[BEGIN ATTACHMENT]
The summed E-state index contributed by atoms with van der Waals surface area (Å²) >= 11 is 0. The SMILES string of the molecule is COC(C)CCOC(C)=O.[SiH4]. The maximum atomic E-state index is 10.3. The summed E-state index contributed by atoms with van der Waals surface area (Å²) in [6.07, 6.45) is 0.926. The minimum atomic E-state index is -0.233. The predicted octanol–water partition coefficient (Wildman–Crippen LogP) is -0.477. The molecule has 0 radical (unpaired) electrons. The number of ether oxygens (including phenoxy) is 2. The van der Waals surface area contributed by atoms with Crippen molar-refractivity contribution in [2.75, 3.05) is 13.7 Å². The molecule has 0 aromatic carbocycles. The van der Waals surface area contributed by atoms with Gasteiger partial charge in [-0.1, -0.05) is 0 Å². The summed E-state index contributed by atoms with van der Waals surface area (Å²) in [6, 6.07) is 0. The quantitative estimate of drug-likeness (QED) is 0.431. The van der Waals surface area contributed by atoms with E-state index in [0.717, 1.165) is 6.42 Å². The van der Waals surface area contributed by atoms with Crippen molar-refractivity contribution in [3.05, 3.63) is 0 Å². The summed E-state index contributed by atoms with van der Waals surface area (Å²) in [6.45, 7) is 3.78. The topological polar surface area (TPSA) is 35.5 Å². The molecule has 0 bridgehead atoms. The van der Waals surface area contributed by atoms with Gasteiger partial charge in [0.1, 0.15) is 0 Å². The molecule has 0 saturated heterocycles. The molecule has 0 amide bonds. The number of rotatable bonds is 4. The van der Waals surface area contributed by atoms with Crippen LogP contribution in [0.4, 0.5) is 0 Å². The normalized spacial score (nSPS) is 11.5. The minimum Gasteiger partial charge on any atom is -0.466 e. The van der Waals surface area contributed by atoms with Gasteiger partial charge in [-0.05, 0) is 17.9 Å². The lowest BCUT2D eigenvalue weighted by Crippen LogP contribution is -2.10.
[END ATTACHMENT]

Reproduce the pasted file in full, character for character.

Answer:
The summed E-state index contributed by atoms with van der Waals surface area (Å²) >= 11 is 0. The SMILES string of the molecule is COC(C)CCOC(C)=O.[SiH4]. The maximum atomic E-state index is 10.3. The summed E-state index contributed by atoms with van der Waals surface area (Å²) in [6.07, 6.45) is 0.926. The minimum atomic E-state index is -0.233. The predicted octanol–water partition coefficient (Wildman–Crippen LogP) is -0.477. The molecule has 0 radical (unpaired) electrons. The number of ether oxygens (including phenoxy) is 2. The van der Waals surface area contributed by atoms with Crippen molar-refractivity contribution in [2.75, 3.05) is 13.7 Å². The molecule has 0 aromatic carbocycles. The van der Waals surface area contributed by atoms with Gasteiger partial charge in [-0.1, -0.05) is 0 Å². The summed E-state index contributed by atoms with van der Waals surface area (Å²) in [6, 6.07) is 0. The quantitative estimate of drug-likeness (QED) is 0.431. The van der Waals surface area contributed by atoms with E-state index in [0.717, 1.165) is 6.42 Å². The van der Waals surface area contributed by atoms with Crippen molar-refractivity contribution in [3.05, 3.63) is 0 Å². The summed E-state index contributed by atoms with van der Waals surface area (Å²) in [6.45, 7) is 3.78. The topological polar surface area (TPSA) is 35.5 Å². The molecule has 0 bridgehead atoms. The van der Waals surface area contributed by atoms with Gasteiger partial charge in [0.1, 0.15) is 0 Å². The molecule has 0 saturated heterocycles. The molecule has 0 amide bonds. The number of rotatable bonds is 4. The van der Waals surface area contributed by atoms with Crippen LogP contribution in [0.4, 0.5) is 0 Å². The normalized spacial score (nSPS) is 11.5. The minimum Gasteiger partial charge on any atom is -0.466 e. The van der Waals surface area contributed by atoms with Gasteiger partial charge in [-0.05, 0) is 17.9 Å². The lowest BCUT2D eigenvalue weighted by Crippen LogP contribution is -2.10.